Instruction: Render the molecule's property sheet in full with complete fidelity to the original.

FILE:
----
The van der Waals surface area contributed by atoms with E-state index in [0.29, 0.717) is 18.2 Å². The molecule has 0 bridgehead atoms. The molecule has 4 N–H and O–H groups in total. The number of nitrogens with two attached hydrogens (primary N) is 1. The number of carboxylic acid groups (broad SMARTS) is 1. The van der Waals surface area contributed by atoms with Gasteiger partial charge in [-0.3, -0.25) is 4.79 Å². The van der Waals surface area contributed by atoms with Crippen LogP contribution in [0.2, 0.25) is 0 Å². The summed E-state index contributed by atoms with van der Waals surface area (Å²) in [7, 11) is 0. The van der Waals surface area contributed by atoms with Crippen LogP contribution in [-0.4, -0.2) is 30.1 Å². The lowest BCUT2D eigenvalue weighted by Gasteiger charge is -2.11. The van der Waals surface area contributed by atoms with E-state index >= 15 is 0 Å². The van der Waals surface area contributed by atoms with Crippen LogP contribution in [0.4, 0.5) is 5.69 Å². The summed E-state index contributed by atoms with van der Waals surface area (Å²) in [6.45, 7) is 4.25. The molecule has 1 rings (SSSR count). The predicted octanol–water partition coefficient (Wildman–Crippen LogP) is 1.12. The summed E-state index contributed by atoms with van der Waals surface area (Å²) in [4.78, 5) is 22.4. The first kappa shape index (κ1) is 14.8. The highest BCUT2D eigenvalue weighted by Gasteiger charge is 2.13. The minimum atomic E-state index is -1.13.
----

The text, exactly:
The van der Waals surface area contributed by atoms with E-state index in [0.29, 0.717) is 18.2 Å². The molecule has 0 bridgehead atoms. The molecule has 4 N–H and O–H groups in total. The number of nitrogens with two attached hydrogens (primary N) is 1. The number of carboxylic acid groups (broad SMARTS) is 1. The van der Waals surface area contributed by atoms with Gasteiger partial charge in [-0.3, -0.25) is 4.79 Å². The van der Waals surface area contributed by atoms with Crippen LogP contribution in [0.2, 0.25) is 0 Å². The summed E-state index contributed by atoms with van der Waals surface area (Å²) in [7, 11) is 0. The van der Waals surface area contributed by atoms with Crippen LogP contribution in [-0.4, -0.2) is 30.1 Å². The lowest BCUT2D eigenvalue weighted by Gasteiger charge is -2.11. The van der Waals surface area contributed by atoms with E-state index >= 15 is 0 Å². The van der Waals surface area contributed by atoms with Crippen LogP contribution in [0.4, 0.5) is 5.69 Å². The summed E-state index contributed by atoms with van der Waals surface area (Å²) in [6.45, 7) is 4.25. The molecule has 1 rings (SSSR count). The predicted octanol–water partition coefficient (Wildman–Crippen LogP) is 1.12. The summed E-state index contributed by atoms with van der Waals surface area (Å²) in [4.78, 5) is 22.4. The first kappa shape index (κ1) is 14.8. The highest BCUT2D eigenvalue weighted by Gasteiger charge is 2.13. The minimum atomic E-state index is -1.13.